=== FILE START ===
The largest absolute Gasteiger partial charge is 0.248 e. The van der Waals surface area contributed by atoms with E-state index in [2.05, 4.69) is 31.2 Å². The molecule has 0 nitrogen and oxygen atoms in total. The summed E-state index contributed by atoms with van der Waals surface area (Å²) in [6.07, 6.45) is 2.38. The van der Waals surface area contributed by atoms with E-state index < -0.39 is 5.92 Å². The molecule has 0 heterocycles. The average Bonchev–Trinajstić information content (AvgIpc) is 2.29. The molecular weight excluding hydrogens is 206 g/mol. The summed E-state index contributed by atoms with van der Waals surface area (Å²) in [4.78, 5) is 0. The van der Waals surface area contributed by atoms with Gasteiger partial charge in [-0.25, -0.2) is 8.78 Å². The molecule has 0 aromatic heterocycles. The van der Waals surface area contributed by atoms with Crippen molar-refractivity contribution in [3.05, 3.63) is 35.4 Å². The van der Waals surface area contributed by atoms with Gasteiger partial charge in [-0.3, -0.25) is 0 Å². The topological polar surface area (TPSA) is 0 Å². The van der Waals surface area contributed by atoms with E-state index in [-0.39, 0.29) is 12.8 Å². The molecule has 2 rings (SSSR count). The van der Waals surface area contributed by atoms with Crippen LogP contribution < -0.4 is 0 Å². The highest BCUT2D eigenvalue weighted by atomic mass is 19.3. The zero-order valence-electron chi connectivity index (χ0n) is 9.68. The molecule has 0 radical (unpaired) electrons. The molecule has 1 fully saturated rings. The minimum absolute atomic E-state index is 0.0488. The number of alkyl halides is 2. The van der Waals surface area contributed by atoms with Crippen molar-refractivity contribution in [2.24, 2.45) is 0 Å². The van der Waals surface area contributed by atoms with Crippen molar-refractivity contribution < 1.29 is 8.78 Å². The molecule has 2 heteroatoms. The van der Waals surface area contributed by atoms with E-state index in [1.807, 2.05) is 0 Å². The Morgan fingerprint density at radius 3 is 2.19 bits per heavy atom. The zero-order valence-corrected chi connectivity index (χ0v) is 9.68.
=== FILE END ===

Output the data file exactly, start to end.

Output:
The largest absolute Gasteiger partial charge is 0.248 e. The van der Waals surface area contributed by atoms with E-state index in [2.05, 4.69) is 31.2 Å². The molecule has 0 nitrogen and oxygen atoms in total. The summed E-state index contributed by atoms with van der Waals surface area (Å²) in [6.07, 6.45) is 2.38. The van der Waals surface area contributed by atoms with E-state index < -0.39 is 5.92 Å². The molecule has 0 heterocycles. The average Bonchev–Trinajstić information content (AvgIpc) is 2.29. The molecular weight excluding hydrogens is 206 g/mol. The summed E-state index contributed by atoms with van der Waals surface area (Å²) in [4.78, 5) is 0. The van der Waals surface area contributed by atoms with Gasteiger partial charge in [-0.25, -0.2) is 8.78 Å². The molecule has 0 aromatic heterocycles. The van der Waals surface area contributed by atoms with Crippen molar-refractivity contribution in [3.05, 3.63) is 35.4 Å². The van der Waals surface area contributed by atoms with Gasteiger partial charge in [-0.3, -0.25) is 0 Å². The topological polar surface area (TPSA) is 0 Å². The van der Waals surface area contributed by atoms with E-state index in [-0.39, 0.29) is 12.8 Å². The molecule has 2 rings (SSSR count). The van der Waals surface area contributed by atoms with Crippen LogP contribution < -0.4 is 0 Å². The highest BCUT2D eigenvalue weighted by atomic mass is 19.3. The zero-order valence-electron chi connectivity index (χ0n) is 9.68. The molecule has 0 radical (unpaired) electrons. The molecule has 1 fully saturated rings. The minimum absolute atomic E-state index is 0.0488. The number of alkyl halides is 2. The van der Waals surface area contributed by atoms with Crippen molar-refractivity contribution in [2.24, 2.45) is 0 Å². The van der Waals surface area contributed by atoms with Crippen molar-refractivity contribution < 1.29 is 8.78 Å². The molecule has 2 heteroatoms. The van der Waals surface area contributed by atoms with E-state index in [1.807, 2.05) is 0 Å². The Morgan fingerprint density at radius 3 is 2.19 bits per heavy atom. The zero-order valence-corrected chi connectivity index (χ0v) is 9.68.